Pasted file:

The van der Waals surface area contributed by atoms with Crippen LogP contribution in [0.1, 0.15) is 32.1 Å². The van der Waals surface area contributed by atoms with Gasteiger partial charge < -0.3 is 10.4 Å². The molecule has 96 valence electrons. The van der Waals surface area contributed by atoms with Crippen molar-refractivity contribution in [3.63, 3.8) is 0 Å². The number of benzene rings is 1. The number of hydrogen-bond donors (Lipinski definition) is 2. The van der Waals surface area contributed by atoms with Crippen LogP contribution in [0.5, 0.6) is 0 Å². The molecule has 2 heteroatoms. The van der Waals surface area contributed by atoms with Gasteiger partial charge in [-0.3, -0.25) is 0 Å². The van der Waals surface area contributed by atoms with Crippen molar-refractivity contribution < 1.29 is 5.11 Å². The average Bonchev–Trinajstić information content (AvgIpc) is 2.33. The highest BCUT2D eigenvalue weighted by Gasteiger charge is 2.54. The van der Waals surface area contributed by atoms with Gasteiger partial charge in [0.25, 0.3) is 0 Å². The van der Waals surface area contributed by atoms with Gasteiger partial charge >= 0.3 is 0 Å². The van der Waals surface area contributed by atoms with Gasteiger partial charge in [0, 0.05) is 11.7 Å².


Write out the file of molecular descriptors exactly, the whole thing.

The van der Waals surface area contributed by atoms with Crippen LogP contribution in [0.1, 0.15) is 32.1 Å². The van der Waals surface area contributed by atoms with Gasteiger partial charge < -0.3 is 10.4 Å². The molecule has 96 valence electrons. The van der Waals surface area contributed by atoms with Crippen molar-refractivity contribution in [3.63, 3.8) is 0 Å². The number of benzene rings is 1. The number of hydrogen-bond donors (Lipinski definition) is 2. The van der Waals surface area contributed by atoms with Crippen LogP contribution in [0.5, 0.6) is 0 Å². The molecule has 2 heteroatoms. The van der Waals surface area contributed by atoms with Gasteiger partial charge in [-0.3, -0.25) is 0 Å². The van der Waals surface area contributed by atoms with Crippen molar-refractivity contribution < 1.29 is 5.11 Å². The average Bonchev–Trinajstić information content (AvgIpc) is 2.33. The highest BCUT2D eigenvalue weighted by Gasteiger charge is 2.54. The van der Waals surface area contributed by atoms with Gasteiger partial charge in [0.25, 0.3) is 0 Å². The van der Waals surface area contributed by atoms with Gasteiger partial charge >= 0.3 is 0 Å². The van der Waals surface area contributed by atoms with Gasteiger partial charge in [0, 0.05) is 11.7 Å².